(Bloomberg) --

Commerzbank AG posted a surprise profit in the first three months and upgraded its full-year revenue outlook, providing support to Chief Executive Officer Manfred Knof after he unveiled a new turnaround strategy to boost profitability.

Revenue soared 35% in the first quarter after the bank joined peers in profiting from strong trading and investment banking conditions. That drove net income to 133 million euros ($161 million), compared with a forecast loss of 53 million euros.

“We started the year with very strong results, and we have achieved a positive net result after restructuring charges,” Chief Financial Officer Bettina Orlopp said in a statement. “The strong securities business made a significant contribution to this result, and this enabled us to largely compensate for the effects arising from the negative interest-rate environment.”

The results are the first overseen by Knof, who joined the lender in January and quickly presented a four-year turnaround plan that’s centered around cutting about a fifth of the lender’s costs and a quarter of its domestic workforce. The bank had previously said that revenue would fall this year as it shrinks its corporate clients unit, and that it will likely post a loss as it sets aside money to pay for the 10,000 job cuts it seeks to carry out by the end of 2024.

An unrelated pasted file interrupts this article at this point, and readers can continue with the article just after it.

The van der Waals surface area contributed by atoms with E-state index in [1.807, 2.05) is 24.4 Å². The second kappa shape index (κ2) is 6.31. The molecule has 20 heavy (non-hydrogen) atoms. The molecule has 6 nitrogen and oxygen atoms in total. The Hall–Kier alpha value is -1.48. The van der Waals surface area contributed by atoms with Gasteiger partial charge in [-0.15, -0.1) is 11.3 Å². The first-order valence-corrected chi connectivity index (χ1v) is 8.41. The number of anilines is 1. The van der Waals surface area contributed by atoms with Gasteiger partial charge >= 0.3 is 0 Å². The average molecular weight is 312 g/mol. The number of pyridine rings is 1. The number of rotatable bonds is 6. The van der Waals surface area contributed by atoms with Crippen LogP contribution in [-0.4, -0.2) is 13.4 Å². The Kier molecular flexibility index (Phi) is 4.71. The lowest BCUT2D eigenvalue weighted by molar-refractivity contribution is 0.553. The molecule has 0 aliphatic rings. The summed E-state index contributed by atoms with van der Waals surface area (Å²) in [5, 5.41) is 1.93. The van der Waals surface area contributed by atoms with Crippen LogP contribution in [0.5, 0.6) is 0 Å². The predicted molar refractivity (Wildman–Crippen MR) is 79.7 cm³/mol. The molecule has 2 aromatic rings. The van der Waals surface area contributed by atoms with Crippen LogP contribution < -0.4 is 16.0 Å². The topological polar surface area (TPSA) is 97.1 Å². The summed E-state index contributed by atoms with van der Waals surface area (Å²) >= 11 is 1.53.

Costs for soured loans fell 54% from a year earlier, and the bank said the annual total would likely be in the lower half of its expected range.

Commerzbank last week increased the expected costs of the turnaround plan to slightly over 2 billion euros after an agreement with the lender’s workers council on the job cuts was more expensive than previously anticipated. On Tuesday, the bank unveiled an agreement to outsource its equities trading and research to the French bank Oddo BHF as another element of its strategy.

The corporate clients unit under Michael Kotzbauer is set to shrink this year as Commerzbank pulls out of several countries and severs ties with clients not seen as lucrative enough. Instead, it will focus more strongly on its clients among Germany’s middle-sized companies.

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